The Thames and its Story
Cassell and Company Ltd
Excerpts from the book ‘The Thames and its Story’ published in 1906 by Cassell and Company
There are many men in London who count Benfleet Station as the entrance to Paradise; and it is a pleasant sight to see the shooters dispersing on a brisk, frosty morning. Below Canvey Island, and over the immense flats of that dismal place, the heaviest bags can be made with a big duck-gun. Most of the yachts on the river have a punt with the orthodox engine of destruction attached. There is something murderous and commercial about the duck-gun. To get up to a flock of birds needs a certain cunning and skill, which almost rise to the dignity of a fine art, and the excitement is amongst the keenest forms of pleasure that sport can give; but when the black, screaming flock has risen, and the boom of the huge gun has sent the echoes flying, then the sight of destruction, struggling, and suffering is apt to pain the sentimentalist. An hour’s wander with a small gun—an hour that will bring its couple of brace of birds—offers the more artistic form of sport.
The shooting country is hardly broken between Benfleet and the Blackwater. Everywhere the eye travels over dark ditches, speckled flats, and stray groups of birds. At times the ground seems to be covered by a struggling army, whereof the squadrons perform strange evolutions. Then the wary gunner, watching with his glass from afar off, knows that the troops are on the feed, and takes his measures accordingly……….
At Yantlet Creek, one of the many which intersect this district, we reach the boundary of the authority of the Thames Conservancy, which extends from this point to little Cricklade in far away Wiltshire.
Canvey Island, on the other side of the estuary, is a place of great interest. At high tide a boat will travel easily up to the sea-wall, which rears itself like a strong fortification at the innermost edge of the saltings. The wall is overgrown with sea-weed, and the very steps by which one gains the Coastguard Station are slippery with sea-grass. Inside the wall the stretch of the island lies, as it were, in a great basin. Corn waves, bright meadows shine in the summer, and marshy streams creep slowly into the channels that cut the weird place away from the mainland. A wild and forbidding place is Canvey Island. The strong sea-wall is gruesome with its shaggy wreaths of trailing weed. The inner side is well covered with coarse grass, and from thence away to the northward a flat of somewhat repulsive aspect runs as far as Benfleet. The island has a peculiar population. The coastguards’ hamlet lies close to the wall, and the men are ordinary sailors; but in the villages of Canvey, Knightswick, Panhole, and Lovis there is a scant population of people who have their own ways, their own traditions, and their own methods of regarding a stranger. They are singularly hospitable, for freehanded sportsmen find the island a happy hunting ground, and the people expect and give kindness. The one little inn by the coastguard station is, perhaps, the quaintest in all Essex. Memories of smugglers, of desperate water thieves, of old collier sailors seem to hang about its low walls. No one need expect comfort there, but the keeper purveys for all comers with a rude hospitality which is amusing. On the Fobbing side of the island the ditches are very deep, and the sides soft and treacherous. Once a bird is shot there it is very difficult to recover it. All the dogs kept on the island have a singularly business-like air, but no one would care to let a valuable dog follow his game down these steep, gluey, ramparts. To the east however, the saltings stretch far towards Canvey Point; and it is not only safe, but absolutely pleasant to walk over them before the tide creeps through the rough herbage.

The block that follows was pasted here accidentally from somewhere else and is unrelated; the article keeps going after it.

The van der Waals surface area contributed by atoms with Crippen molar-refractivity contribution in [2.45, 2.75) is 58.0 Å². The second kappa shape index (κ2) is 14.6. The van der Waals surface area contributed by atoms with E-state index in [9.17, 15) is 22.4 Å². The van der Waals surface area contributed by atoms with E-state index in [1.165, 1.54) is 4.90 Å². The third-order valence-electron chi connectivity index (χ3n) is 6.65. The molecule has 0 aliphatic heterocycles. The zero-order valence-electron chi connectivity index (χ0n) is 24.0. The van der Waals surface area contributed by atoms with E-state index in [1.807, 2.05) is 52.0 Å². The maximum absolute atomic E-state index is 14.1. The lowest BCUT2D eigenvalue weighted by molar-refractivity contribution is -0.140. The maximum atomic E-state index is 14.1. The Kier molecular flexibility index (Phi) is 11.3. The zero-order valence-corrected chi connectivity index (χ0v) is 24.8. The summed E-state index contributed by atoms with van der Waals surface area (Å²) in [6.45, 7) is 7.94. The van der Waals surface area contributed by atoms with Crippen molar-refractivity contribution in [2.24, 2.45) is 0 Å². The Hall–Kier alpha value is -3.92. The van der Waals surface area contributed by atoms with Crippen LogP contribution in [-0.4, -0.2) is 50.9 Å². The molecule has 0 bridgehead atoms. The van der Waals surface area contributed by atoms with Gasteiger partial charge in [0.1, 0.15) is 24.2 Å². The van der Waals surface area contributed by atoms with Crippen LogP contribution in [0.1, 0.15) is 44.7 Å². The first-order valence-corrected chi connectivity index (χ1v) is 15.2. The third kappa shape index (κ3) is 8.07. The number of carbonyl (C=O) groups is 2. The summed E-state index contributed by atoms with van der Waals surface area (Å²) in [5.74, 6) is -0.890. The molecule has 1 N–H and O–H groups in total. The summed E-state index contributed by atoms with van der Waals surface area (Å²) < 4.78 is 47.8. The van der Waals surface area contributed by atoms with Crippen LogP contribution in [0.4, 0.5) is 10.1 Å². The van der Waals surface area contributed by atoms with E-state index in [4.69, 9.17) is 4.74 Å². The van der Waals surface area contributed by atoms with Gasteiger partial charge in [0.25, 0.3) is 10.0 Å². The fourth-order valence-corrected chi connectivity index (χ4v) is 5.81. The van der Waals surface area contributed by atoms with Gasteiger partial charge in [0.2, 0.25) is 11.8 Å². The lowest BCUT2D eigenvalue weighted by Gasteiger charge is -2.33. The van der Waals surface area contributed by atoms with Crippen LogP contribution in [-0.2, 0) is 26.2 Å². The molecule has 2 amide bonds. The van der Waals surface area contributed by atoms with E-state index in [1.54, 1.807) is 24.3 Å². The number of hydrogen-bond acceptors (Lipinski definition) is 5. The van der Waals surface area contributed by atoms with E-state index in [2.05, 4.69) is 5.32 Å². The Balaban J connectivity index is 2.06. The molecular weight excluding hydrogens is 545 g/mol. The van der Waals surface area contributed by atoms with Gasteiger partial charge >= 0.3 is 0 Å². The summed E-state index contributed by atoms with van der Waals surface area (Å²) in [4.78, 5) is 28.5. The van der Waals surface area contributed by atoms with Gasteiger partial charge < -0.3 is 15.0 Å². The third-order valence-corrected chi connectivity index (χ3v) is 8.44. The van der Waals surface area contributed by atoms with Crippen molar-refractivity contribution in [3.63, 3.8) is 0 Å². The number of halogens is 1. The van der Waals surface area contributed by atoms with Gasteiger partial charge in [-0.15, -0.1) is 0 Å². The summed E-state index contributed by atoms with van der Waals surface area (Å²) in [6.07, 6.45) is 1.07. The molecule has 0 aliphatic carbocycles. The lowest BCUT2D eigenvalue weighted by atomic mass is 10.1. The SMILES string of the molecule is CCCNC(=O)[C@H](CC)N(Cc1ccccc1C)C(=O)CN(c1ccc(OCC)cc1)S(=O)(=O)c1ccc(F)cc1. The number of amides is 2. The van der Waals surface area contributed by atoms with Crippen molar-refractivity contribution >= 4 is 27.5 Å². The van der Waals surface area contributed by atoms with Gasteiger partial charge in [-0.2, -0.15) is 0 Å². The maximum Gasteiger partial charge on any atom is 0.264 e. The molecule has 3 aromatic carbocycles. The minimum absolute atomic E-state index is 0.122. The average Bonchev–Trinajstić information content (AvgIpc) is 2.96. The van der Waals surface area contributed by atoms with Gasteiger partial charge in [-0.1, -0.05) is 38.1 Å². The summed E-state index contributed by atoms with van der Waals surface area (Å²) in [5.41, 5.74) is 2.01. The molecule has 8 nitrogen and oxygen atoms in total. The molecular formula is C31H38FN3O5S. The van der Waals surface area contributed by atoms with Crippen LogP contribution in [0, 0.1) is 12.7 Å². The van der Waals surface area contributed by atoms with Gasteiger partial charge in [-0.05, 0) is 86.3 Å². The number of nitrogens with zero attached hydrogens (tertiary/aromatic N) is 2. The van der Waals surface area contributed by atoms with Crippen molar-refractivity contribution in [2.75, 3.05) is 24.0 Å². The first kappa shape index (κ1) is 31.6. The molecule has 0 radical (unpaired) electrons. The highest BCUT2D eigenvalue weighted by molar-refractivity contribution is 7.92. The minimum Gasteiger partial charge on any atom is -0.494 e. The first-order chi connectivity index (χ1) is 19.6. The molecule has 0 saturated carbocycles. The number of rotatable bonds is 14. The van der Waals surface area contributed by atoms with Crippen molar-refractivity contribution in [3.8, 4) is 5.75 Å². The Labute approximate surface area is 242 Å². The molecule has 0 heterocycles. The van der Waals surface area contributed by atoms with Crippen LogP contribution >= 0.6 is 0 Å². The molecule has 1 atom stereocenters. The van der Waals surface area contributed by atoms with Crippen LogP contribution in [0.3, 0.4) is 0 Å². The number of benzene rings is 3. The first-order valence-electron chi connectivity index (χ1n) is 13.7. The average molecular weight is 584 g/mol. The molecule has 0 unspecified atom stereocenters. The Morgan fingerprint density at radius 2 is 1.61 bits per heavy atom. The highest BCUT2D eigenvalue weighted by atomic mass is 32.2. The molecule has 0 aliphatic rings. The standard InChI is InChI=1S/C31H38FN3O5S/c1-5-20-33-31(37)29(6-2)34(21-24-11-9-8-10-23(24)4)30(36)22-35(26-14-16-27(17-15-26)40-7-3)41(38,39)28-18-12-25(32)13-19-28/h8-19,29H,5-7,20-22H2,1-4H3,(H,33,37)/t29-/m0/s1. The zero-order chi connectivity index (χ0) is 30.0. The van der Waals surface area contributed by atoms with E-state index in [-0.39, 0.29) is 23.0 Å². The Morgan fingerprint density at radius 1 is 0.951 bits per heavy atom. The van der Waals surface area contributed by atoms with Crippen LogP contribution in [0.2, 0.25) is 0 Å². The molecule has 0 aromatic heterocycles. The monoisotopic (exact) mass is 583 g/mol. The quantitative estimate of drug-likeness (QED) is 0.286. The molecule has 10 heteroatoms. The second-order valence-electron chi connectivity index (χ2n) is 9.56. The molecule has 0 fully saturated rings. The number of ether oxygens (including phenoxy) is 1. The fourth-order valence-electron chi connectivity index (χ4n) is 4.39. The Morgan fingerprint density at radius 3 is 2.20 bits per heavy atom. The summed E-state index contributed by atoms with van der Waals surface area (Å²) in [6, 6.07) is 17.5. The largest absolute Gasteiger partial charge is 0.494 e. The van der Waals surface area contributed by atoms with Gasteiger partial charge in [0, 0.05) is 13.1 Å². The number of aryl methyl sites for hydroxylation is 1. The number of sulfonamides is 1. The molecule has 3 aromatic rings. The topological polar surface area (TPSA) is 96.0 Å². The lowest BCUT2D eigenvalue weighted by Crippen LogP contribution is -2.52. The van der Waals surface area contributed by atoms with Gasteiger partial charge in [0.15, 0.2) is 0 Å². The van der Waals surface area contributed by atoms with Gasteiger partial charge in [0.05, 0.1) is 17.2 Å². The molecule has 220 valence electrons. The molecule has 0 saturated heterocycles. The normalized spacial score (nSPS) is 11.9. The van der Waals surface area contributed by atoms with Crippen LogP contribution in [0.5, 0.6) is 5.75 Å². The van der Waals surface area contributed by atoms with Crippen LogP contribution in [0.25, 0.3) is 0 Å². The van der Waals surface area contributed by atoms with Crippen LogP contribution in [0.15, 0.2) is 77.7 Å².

Hardly a shore-bird known in the British Islands fails to visit Canvey. Looking through a telescope from Benfleet Station, it is easy to pick out the flocks as they consort in their different communities, and squat among the mud, or pick their way carefully through the twining grass. At one time, on a frosty morning, it is possible to see dotterels, plovers, redshanks, gulls, and pipers, all busy on the eastern flats; while to the west the cunning curlews dodge on the slippery banks of the Fobbing ditches. The foreshore is perfectly free to strangers; although one proprietor in the island once ventured to dispute the fact. A private grant of the shore was made two hundred years ago, and below the sea-wall no visitor can be considered as a trespasser, while a boat may bring up anywhere in the channel.